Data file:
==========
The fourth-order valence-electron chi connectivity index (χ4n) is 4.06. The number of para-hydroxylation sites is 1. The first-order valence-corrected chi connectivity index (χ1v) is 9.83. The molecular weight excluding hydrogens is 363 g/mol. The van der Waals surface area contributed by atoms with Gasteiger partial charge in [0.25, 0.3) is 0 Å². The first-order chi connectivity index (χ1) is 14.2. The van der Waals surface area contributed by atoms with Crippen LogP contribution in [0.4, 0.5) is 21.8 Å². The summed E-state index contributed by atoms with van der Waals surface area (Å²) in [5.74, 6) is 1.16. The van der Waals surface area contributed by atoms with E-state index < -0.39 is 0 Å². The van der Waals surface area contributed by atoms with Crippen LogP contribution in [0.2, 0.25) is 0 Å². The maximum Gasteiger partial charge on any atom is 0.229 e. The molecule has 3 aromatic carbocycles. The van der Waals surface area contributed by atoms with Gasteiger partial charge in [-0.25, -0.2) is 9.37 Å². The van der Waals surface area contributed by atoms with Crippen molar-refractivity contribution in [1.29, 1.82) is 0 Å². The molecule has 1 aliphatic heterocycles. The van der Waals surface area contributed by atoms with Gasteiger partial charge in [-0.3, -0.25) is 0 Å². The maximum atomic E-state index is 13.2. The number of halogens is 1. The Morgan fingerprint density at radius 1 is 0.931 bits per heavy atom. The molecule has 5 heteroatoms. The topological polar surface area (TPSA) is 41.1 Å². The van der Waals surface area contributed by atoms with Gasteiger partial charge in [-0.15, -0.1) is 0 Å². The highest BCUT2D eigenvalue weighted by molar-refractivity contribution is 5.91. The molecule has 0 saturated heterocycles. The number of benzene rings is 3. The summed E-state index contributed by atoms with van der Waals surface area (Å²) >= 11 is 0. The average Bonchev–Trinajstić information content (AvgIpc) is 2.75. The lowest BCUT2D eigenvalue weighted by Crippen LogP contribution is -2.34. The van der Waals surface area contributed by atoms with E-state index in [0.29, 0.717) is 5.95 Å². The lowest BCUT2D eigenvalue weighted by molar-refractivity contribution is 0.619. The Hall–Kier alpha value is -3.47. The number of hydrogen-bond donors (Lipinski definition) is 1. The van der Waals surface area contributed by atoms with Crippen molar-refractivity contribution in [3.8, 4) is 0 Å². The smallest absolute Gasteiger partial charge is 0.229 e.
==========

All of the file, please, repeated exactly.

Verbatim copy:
The fourth-order valence-electron chi connectivity index (χ4n) is 4.06. The number of para-hydroxylation sites is 1. The first-order valence-corrected chi connectivity index (χ1v) is 9.83. The molecular weight excluding hydrogens is 363 g/mol. The van der Waals surface area contributed by atoms with Gasteiger partial charge in [0.25, 0.3) is 0 Å². The first-order chi connectivity index (χ1) is 14.2. The van der Waals surface area contributed by atoms with Crippen LogP contribution in [0.4, 0.5) is 21.8 Å². The summed E-state index contributed by atoms with van der Waals surface area (Å²) in [5.74, 6) is 1.16. The van der Waals surface area contributed by atoms with E-state index < -0.39 is 0 Å². The van der Waals surface area contributed by atoms with Crippen LogP contribution in [0.2, 0.25) is 0 Å². The maximum Gasteiger partial charge on any atom is 0.229 e. The molecule has 3 aromatic carbocycles. The van der Waals surface area contributed by atoms with Gasteiger partial charge in [-0.25, -0.2) is 9.37 Å². The van der Waals surface area contributed by atoms with Crippen molar-refractivity contribution in [1.29, 1.82) is 0 Å². The molecule has 1 aliphatic heterocycles. The van der Waals surface area contributed by atoms with Gasteiger partial charge in [-0.3, -0.25) is 0 Å². The maximum atomic E-state index is 13.2. The number of halogens is 1. The Morgan fingerprint density at radius 1 is 0.931 bits per heavy atom. The molecule has 5 heteroatoms. The topological polar surface area (TPSA) is 41.1 Å². The van der Waals surface area contributed by atoms with Gasteiger partial charge in [-0.15, -0.1) is 0 Å². The highest BCUT2D eigenvalue weighted by molar-refractivity contribution is 5.91. The molecule has 0 saturated heterocycles. The number of benzene rings is 3. The summed E-state index contributed by atoms with van der Waals surface area (Å²) >= 11 is 0. The average Bonchev–Trinajstić information content (AvgIpc) is 2.75. The lowest BCUT2D eigenvalue weighted by Crippen LogP contribution is -2.34. The van der Waals surface area contributed by atoms with E-state index in [0.29, 0.717) is 5.95 Å². The lowest BCUT2D eigenvalue weighted by molar-refractivity contribution is 0.619. The Hall–Kier alpha value is -3.47. The number of hydrogen-bond donors (Lipinski definition) is 1. The van der Waals surface area contributed by atoms with Crippen molar-refractivity contribution in [3.8, 4) is 0 Å². The smallest absolute Gasteiger partial charge is 0.229 e.